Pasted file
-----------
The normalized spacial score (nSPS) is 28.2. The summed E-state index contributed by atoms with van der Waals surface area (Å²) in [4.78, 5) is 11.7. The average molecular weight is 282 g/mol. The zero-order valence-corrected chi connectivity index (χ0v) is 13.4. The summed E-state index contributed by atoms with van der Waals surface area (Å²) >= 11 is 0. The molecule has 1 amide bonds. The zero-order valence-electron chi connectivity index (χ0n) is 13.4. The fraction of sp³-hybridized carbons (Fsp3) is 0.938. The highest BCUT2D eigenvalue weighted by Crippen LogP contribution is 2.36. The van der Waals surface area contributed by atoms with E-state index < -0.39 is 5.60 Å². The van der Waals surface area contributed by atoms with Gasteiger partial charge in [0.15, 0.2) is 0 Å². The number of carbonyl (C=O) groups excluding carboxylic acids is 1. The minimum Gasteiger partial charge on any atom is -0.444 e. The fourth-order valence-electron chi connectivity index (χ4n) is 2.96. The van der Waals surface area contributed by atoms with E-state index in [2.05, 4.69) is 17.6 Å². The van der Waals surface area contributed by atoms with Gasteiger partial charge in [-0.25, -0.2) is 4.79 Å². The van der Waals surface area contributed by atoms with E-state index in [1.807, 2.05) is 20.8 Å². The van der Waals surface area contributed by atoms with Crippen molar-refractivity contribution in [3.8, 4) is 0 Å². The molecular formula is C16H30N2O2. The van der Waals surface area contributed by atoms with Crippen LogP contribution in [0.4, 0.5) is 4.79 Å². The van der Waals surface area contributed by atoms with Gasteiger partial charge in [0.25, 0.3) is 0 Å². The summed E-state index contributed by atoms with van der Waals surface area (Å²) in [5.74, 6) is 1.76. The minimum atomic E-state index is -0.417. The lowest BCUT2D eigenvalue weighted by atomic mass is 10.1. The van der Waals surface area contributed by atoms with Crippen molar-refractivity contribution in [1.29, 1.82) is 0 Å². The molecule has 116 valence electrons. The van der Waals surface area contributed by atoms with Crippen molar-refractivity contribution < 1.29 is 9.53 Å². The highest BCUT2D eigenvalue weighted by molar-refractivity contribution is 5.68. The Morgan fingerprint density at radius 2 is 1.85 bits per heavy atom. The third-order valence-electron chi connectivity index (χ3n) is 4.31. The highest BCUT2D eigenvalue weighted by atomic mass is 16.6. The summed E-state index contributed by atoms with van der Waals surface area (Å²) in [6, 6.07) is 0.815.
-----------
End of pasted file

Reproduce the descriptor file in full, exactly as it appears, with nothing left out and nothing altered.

The normalized spacial score (nSPS) is 28.2. The summed E-state index contributed by atoms with van der Waals surface area (Å²) in [4.78, 5) is 11.7. The average molecular weight is 282 g/mol. The zero-order valence-corrected chi connectivity index (χ0v) is 13.4. The summed E-state index contributed by atoms with van der Waals surface area (Å²) >= 11 is 0. The molecule has 1 amide bonds. The zero-order valence-electron chi connectivity index (χ0n) is 13.4. The fraction of sp³-hybridized carbons (Fsp3) is 0.938. The highest BCUT2D eigenvalue weighted by Crippen LogP contribution is 2.36. The van der Waals surface area contributed by atoms with E-state index < -0.39 is 5.60 Å². The van der Waals surface area contributed by atoms with Gasteiger partial charge in [0.15, 0.2) is 0 Å². The number of carbonyl (C=O) groups excluding carboxylic acids is 1. The minimum Gasteiger partial charge on any atom is -0.444 e. The fourth-order valence-electron chi connectivity index (χ4n) is 2.96. The van der Waals surface area contributed by atoms with E-state index in [2.05, 4.69) is 17.6 Å². The van der Waals surface area contributed by atoms with Gasteiger partial charge in [-0.25, -0.2) is 4.79 Å². The van der Waals surface area contributed by atoms with E-state index in [1.807, 2.05) is 20.8 Å². The van der Waals surface area contributed by atoms with Crippen molar-refractivity contribution in [3.8, 4) is 0 Å². The molecular formula is C16H30N2O2. The van der Waals surface area contributed by atoms with Crippen LogP contribution in [0.4, 0.5) is 4.79 Å². The van der Waals surface area contributed by atoms with Gasteiger partial charge in [0.25, 0.3) is 0 Å². The summed E-state index contributed by atoms with van der Waals surface area (Å²) in [5.74, 6) is 1.76. The minimum atomic E-state index is -0.417. The lowest BCUT2D eigenvalue weighted by atomic mass is 10.1. The van der Waals surface area contributed by atoms with Crippen molar-refractivity contribution in [1.29, 1.82) is 0 Å². The molecule has 116 valence electrons. The van der Waals surface area contributed by atoms with Crippen molar-refractivity contribution < 1.29 is 9.53 Å². The highest BCUT2D eigenvalue weighted by molar-refractivity contribution is 5.68. The Morgan fingerprint density at radius 2 is 1.85 bits per heavy atom. The third-order valence-electron chi connectivity index (χ3n) is 4.31. The highest BCUT2D eigenvalue weighted by atomic mass is 16.6. The summed E-state index contributed by atoms with van der Waals surface area (Å²) in [6, 6.07) is 0.815.